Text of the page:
Fermilab receives three Accelerator Stewardship Awards

The Department of Energy’s Office of Science has awarded three Fermilab projects funding to improve accelerator technologies across a wide range of applications, including accelerator-based scientific research in such fields as particle physics and materials science and uses of accelerators for medicine, industry and defense.

With support from the 2019 DOE Accelerator Stewardship Awards, Fermilab is collaborating with other laboratories, universities and industry to advance accelerator science for the environment, medicine and fundamental physics.

Fermilab is working on a novel technology that would use a portable electron accelerator to decompose water contaminants, possibly resulting in cleaner drinking water. Image courtesy of Charlie Cooper

Electron beam technology for cleaner drinking water

Charlie Cooper

Water providers across the nation are working to upgrade their treatment systems to address a particular set of contaminants that are difficult to remove through conventional methods. Fermilab experts and partners plan to demonstrate a novel technology that uses electron beams to attack these compounds. If effective, the approach, which would use a portable electron accelerator to decompose the contaminants, could result in cleaner drinking water throughout the United States.

Lead institution: Stony Brook University
Partner institutions: Brookhaven National Laboratory, U.S. Environmental Protection Agency

A new technique developed at Fermilab will significantly simplify the conventional accelerator cooling infrastructure. Photo: Marty Murphy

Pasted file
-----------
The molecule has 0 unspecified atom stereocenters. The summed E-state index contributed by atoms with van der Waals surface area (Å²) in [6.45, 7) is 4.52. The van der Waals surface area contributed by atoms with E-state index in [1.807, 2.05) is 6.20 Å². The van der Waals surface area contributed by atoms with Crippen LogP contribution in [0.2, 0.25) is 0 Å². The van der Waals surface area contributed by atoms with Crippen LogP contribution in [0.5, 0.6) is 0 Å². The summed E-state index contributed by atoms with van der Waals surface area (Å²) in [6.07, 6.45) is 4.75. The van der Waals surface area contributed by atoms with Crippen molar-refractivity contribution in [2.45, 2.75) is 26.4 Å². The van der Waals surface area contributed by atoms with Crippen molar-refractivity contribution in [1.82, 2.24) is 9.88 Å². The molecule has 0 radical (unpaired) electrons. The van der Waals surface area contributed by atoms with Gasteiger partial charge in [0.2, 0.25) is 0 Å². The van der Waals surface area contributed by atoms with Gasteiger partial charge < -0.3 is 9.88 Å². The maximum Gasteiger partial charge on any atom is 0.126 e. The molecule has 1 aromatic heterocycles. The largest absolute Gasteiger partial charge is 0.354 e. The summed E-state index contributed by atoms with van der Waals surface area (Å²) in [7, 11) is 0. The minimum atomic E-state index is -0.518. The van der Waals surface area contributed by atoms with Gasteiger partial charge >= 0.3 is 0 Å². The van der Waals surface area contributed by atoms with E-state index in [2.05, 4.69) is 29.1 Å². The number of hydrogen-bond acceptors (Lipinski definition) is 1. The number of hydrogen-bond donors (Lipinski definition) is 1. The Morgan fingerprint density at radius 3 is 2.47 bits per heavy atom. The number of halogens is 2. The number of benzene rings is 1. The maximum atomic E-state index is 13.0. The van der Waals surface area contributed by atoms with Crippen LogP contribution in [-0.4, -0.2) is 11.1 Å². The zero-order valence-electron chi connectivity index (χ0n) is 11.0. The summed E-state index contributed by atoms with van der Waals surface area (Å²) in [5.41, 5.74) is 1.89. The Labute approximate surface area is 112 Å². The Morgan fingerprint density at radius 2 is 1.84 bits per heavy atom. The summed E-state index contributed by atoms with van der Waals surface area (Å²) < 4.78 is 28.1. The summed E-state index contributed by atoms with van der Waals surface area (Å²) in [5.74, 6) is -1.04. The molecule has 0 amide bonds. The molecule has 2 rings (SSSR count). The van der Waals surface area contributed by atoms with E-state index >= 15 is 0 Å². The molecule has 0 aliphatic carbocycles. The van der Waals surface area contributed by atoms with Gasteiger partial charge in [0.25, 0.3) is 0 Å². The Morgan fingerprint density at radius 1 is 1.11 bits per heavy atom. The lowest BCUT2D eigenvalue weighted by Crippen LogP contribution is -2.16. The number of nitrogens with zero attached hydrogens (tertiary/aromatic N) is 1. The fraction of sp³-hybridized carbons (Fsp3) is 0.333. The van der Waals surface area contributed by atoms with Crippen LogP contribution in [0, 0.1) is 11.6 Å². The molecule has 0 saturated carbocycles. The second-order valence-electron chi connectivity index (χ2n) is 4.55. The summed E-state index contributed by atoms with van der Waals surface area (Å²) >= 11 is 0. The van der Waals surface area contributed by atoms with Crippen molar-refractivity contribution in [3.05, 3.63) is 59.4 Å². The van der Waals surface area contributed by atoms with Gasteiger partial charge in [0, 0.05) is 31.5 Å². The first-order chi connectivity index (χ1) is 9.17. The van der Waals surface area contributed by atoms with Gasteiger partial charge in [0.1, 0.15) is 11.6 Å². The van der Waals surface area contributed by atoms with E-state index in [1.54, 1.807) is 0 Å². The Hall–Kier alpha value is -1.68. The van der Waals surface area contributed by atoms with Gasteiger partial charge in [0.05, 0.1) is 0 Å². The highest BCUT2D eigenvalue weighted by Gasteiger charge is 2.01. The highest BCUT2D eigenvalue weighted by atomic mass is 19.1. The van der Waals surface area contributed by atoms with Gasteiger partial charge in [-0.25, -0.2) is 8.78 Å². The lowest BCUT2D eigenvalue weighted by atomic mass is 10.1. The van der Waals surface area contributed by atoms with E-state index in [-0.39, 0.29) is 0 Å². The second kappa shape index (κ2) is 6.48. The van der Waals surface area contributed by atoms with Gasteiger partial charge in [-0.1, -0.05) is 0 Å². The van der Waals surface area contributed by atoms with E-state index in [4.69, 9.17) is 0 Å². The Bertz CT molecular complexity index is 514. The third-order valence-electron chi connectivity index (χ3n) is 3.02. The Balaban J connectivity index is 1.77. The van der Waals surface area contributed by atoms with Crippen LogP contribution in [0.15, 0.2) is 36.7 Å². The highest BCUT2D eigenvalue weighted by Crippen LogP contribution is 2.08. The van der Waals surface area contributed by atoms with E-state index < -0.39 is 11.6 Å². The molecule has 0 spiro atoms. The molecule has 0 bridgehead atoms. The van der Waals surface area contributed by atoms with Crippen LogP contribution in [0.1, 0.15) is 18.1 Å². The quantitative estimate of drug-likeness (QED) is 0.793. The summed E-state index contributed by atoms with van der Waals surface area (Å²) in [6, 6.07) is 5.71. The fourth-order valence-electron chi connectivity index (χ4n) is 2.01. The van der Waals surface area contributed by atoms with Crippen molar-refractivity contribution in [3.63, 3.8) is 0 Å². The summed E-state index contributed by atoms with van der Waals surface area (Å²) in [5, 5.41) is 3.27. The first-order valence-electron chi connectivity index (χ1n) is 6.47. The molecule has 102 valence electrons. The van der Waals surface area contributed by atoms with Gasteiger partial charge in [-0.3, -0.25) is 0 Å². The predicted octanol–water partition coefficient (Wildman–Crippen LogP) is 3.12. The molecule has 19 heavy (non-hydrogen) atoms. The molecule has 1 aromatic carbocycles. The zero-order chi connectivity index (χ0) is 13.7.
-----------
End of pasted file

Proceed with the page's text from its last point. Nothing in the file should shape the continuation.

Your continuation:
Economical accelerators for environmental applications

Ram Dhuley, Charles Thangaraj

Fermilab scientists, engineers and their partners are designing an economical, superconducting radio-frequency particle-accelerating structure capable of producing high-power, high-energy electron beams for environmental applications. A key to the accelerator’s economy is a new cryocooling technique, which will significantly simplify the conventional accelerator cooling infrastructure that uses liquid helium. The partnership will design the accelerating structure and develop plans to demonstrate the operation of a prototype structure using the cryocooling technique.

Lead Institution: Fermi National Accelerator Laboratory
Partner institution: General Atomics

Fermilab scientists and partners are advancing surface treatments for accelerator cavities and methods for keeping cavities tuned to reduce the size and cost of superconducting accelerators. Photo: Reidar Hahn, Fermilab

High-performance, medium-velocity superconducting cavities for linear hadron accelerators

Martina Martinello, Yuriy Pischalnikov

Accelerator cavities are components that impart energy to the particle beam as the beam travels through one cavity after another. Research shows that certain surface treatments of superconducting cavities can boost their efficiency. Keeping the cavities tuned to the right frequencies can also save on operational costs. Fermilab scientists and partners are making headway in both of these areas, specifically for the development of high-performance, medium-velocity cavities for linear hadron colliders. The results of this R&D will directly reduce the size and cost of superconducting accelerators, such as Fermilab’s PIP-II accelerator or Michigan State University’s Facility for Rare Isotope Beams, benefiting both discovery science and medicine.

Lead institution: Michigan State University
Partner institution: Argonne National Laboratory